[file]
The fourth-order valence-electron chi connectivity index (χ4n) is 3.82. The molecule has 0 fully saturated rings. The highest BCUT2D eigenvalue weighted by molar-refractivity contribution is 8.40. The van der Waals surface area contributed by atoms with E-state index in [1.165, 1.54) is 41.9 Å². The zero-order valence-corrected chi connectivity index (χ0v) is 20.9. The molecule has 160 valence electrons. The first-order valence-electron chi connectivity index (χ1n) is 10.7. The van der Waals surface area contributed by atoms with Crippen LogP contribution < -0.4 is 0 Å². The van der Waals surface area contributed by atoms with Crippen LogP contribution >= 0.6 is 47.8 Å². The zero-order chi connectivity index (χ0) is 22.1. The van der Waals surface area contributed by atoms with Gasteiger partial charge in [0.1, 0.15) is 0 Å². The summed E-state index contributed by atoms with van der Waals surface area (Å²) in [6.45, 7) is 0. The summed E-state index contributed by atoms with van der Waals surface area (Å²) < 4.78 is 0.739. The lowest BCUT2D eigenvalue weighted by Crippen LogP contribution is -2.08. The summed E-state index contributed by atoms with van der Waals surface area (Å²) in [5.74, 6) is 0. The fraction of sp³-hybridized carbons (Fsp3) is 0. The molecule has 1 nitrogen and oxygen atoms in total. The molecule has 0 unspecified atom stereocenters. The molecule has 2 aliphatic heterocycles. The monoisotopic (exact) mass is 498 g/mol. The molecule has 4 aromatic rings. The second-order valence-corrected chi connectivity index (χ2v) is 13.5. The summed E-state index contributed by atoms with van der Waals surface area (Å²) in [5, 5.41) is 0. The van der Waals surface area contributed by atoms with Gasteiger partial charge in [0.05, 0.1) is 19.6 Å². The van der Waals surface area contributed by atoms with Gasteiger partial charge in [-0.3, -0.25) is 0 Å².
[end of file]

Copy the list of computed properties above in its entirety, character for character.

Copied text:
The fourth-order valence-electron chi connectivity index (χ4n) is 3.82. The molecule has 0 fully saturated rings. The highest BCUT2D eigenvalue weighted by molar-refractivity contribution is 8.40. The van der Waals surface area contributed by atoms with E-state index in [1.165, 1.54) is 41.9 Å². The zero-order valence-corrected chi connectivity index (χ0v) is 20.9. The molecule has 160 valence electrons. The first-order valence-electron chi connectivity index (χ1n) is 10.7. The van der Waals surface area contributed by atoms with Crippen LogP contribution < -0.4 is 0 Å². The van der Waals surface area contributed by atoms with Crippen LogP contribution >= 0.6 is 47.8 Å². The zero-order chi connectivity index (χ0) is 22.1. The van der Waals surface area contributed by atoms with Gasteiger partial charge in [0.1, 0.15) is 0 Å². The summed E-state index contributed by atoms with van der Waals surface area (Å²) in [6.45, 7) is 0. The summed E-state index contributed by atoms with van der Waals surface area (Å²) < 4.78 is 0.739. The lowest BCUT2D eigenvalue weighted by Crippen LogP contribution is -2.08. The summed E-state index contributed by atoms with van der Waals surface area (Å²) in [5.74, 6) is 0. The fraction of sp³-hybridized carbons (Fsp3) is 0. The molecule has 1 nitrogen and oxygen atoms in total. The molecule has 0 unspecified atom stereocenters. The molecule has 2 aliphatic heterocycles. The monoisotopic (exact) mass is 498 g/mol. The molecule has 4 aromatic rings. The second-order valence-corrected chi connectivity index (χ2v) is 13.5. The summed E-state index contributed by atoms with van der Waals surface area (Å²) in [5, 5.41) is 0. The van der Waals surface area contributed by atoms with Gasteiger partial charge in [0.05, 0.1) is 19.6 Å². The van der Waals surface area contributed by atoms with Gasteiger partial charge in [-0.3, -0.25) is 0 Å².